Through the teachings of Paul of Tarsus, nascent Christian theology conceived of the idea of original sin. While Origen – one of the early Church Fathers – held an aberrant view, namely, that the sin occurred before the creation of the world, standard Christian theology maintained that the original sin was committed by Adam and Eve. As a result, humankind lost divine grace and all descendants of the first couple are stained forever. Each person born is consequently tainted by Original Sin. Only through Jesus are they saved.
Presumably, the Rabbis at the time of the Talmud were already acquainted with Christian doctrine, although thoroughly rejecting it. According to the Christian reading of Genesis, the serpent seduced Eve into having sex with Adam. That was the original sin. According to a variety of Midrashic texts, the Rabbis put forward an alternative view. The serpent seduced Eve into committing adultery with it. Sexual relations between husband and wife are both licit and normal. Adultery, however, is another matter. Commenting on this sin, the third century Palestinian scholar Rabbi Yishmael remarks: “At the time the serpent had intercourse with Eve, he introduced filth into her. When the Israelites stood at Mount Sinai, their filth was removed” (Yevamot 103b). The inference seems to be that sin was transmitted from Eve and only removable later on: a concept akin to Christianity.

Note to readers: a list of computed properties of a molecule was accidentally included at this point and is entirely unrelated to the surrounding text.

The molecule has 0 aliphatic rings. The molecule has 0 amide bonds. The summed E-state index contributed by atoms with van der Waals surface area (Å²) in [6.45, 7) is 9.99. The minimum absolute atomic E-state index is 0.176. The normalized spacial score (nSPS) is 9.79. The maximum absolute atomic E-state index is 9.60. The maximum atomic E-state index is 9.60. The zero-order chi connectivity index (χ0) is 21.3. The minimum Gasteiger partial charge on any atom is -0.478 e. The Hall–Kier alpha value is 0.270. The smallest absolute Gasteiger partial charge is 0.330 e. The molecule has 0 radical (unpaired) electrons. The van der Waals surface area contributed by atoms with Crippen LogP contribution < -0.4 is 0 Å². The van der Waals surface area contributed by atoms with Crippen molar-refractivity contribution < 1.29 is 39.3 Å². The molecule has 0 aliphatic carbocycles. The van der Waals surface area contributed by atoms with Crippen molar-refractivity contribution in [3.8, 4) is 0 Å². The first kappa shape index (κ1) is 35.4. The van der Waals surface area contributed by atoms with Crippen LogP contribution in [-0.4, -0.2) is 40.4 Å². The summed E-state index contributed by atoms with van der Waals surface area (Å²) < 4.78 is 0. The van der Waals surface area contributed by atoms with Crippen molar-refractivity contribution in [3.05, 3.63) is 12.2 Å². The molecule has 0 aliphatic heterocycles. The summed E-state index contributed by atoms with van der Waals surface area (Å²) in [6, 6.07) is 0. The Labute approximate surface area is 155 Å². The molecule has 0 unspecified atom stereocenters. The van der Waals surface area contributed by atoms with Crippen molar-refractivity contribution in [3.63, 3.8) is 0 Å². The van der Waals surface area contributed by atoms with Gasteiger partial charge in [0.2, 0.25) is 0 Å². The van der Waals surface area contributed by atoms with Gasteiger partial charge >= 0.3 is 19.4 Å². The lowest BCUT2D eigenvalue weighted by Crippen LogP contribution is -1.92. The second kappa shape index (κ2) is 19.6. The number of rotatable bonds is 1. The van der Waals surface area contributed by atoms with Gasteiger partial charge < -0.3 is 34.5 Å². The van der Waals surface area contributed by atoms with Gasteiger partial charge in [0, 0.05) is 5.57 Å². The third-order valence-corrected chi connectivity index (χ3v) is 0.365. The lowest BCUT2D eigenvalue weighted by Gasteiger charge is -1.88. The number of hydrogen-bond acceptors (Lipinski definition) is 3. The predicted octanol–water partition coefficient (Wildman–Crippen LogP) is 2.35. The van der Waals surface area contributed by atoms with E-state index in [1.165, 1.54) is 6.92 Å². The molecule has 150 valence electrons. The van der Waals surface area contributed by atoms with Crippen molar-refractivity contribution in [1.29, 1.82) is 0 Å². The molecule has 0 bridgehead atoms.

However, Professor Daniel Boyarin (Carnal Israel, p. 82) explains the vast difference between Rabbi Yishmael and Christian doctrine. According to Rabbi Yishmael, the woman is portrayed as the victim of the serpent’s sexual aggression that renders her and her descendants temporarily impure. And this temporary impurity had nothing to do with licit sexuality. The “filth,” then, is not that of sexual intercourse, but the lust for illicit sex. And if there was anything like original sin, it was redeemed by the giving of the Torah at Sinai. Human sexual relations carries no stain.
Professor Boyarin is even tempted to suggest that Rabbi Yishmael, far from accepting the concept of original sin, denigrates it, as if to say, if you believe in it, you have it. That is why Rabbi Yishmael repeats his saying three times. In other words, if Christianity would believe every human being is born with a stain, it is its choice and its problem. As for Judaism, each person’s sin is determined only by personal choices, not any inherited stain.